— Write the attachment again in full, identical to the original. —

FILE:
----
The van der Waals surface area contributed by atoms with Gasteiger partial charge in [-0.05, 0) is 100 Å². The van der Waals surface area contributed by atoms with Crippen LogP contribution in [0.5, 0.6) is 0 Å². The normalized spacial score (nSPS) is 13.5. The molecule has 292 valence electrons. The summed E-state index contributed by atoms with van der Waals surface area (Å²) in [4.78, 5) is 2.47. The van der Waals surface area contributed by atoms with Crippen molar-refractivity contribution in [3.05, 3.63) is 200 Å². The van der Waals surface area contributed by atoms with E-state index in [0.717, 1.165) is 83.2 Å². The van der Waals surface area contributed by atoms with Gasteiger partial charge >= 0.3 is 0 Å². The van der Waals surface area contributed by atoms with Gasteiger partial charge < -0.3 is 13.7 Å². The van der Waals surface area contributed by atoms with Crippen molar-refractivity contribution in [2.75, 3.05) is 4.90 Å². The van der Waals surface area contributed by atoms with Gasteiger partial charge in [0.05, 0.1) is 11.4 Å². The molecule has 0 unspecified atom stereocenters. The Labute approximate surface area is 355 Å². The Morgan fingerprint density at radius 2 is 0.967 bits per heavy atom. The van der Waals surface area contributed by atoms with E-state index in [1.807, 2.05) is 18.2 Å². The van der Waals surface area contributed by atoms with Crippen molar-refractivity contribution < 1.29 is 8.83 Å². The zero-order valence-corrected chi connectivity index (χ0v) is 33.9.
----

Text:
The van der Waals surface area contributed by atoms with Gasteiger partial charge in [-0.05, 0) is 100 Å². The van der Waals surface area contributed by atoms with Crippen LogP contribution in [0.5, 0.6) is 0 Å². The normalized spacial score (nSPS) is 13.5. The molecule has 292 valence electrons. The summed E-state index contributed by atoms with van der Waals surface area (Å²) in [4.78, 5) is 2.47. The van der Waals surface area contributed by atoms with Crippen molar-refractivity contribution in [3.05, 3.63) is 200 Å². The van der Waals surface area contributed by atoms with E-state index in [0.717, 1.165) is 83.2 Å². The van der Waals surface area contributed by atoms with Gasteiger partial charge >= 0.3 is 0 Å². The van der Waals surface area contributed by atoms with Gasteiger partial charge < -0.3 is 13.7 Å². The van der Waals surface area contributed by atoms with Crippen molar-refractivity contribution in [2.75, 3.05) is 4.90 Å². The van der Waals surface area contributed by atoms with Gasteiger partial charge in [0.05, 0.1) is 11.4 Å². The molecule has 0 unspecified atom stereocenters. The Labute approximate surface area is 355 Å². The Morgan fingerprint density at radius 2 is 0.967 bits per heavy atom. The van der Waals surface area contributed by atoms with E-state index in [1.807, 2.05) is 18.2 Å². The van der Waals surface area contributed by atoms with Crippen molar-refractivity contribution < 1.29 is 8.83 Å². The zero-order valence-corrected chi connectivity index (χ0v) is 33.9.